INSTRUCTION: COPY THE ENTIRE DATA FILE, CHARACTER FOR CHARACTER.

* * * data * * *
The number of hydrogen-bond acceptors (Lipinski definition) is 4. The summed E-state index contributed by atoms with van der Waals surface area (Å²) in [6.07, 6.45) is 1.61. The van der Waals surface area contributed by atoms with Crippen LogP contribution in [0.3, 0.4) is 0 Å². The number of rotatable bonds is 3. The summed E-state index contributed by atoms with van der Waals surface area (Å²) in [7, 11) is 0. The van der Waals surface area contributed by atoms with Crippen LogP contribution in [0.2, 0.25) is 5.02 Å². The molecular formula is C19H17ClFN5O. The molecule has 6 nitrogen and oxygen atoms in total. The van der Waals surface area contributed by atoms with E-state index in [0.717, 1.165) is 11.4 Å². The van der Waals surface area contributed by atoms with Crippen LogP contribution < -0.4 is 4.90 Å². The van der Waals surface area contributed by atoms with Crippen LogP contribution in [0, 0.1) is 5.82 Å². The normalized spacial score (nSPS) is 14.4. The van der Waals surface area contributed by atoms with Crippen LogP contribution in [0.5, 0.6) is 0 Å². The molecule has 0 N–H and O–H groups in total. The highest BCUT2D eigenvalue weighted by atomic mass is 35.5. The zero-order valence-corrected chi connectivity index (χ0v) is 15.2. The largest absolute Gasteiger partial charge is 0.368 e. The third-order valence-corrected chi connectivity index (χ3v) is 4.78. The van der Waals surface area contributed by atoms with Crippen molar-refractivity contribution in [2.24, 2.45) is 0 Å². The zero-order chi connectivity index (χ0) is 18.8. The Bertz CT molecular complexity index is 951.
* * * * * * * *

The number of hydrogen-bond acceptors (Lipinski definition) is 4. The summed E-state index contributed by atoms with van der Waals surface area (Å²) in [6.07, 6.45) is 1.61. The van der Waals surface area contributed by atoms with Crippen LogP contribution in [0.3, 0.4) is 0 Å². The number of rotatable bonds is 3. The summed E-state index contributed by atoms with van der Waals surface area (Å²) in [7, 11) is 0. The van der Waals surface area contributed by atoms with Crippen LogP contribution in [0.2, 0.25) is 5.02 Å². The molecular formula is C19H17ClFN5O. The molecule has 6 nitrogen and oxygen atoms in total. The van der Waals surface area contributed by atoms with E-state index in [0.717, 1.165) is 11.4 Å². The van der Waals surface area contributed by atoms with Crippen LogP contribution < -0.4 is 4.90 Å². The van der Waals surface area contributed by atoms with Crippen LogP contribution in [0, 0.1) is 5.82 Å². The normalized spacial score (nSPS) is 14.4. The van der Waals surface area contributed by atoms with Crippen LogP contribution in [0.5, 0.6) is 0 Å². The molecule has 0 N–H and O–H groups in total. The highest BCUT2D eigenvalue weighted by atomic mass is 35.5. The zero-order valence-corrected chi connectivity index (χ0v) is 15.2. The largest absolute Gasteiger partial charge is 0.368 e. The third-order valence-corrected chi connectivity index (χ3v) is 4.78. The van der Waals surface area contributed by atoms with Crippen molar-refractivity contribution in [2.24, 2.45) is 0 Å². The zero-order chi connectivity index (χ0) is 18.8. The Bertz CT molecular complexity index is 951.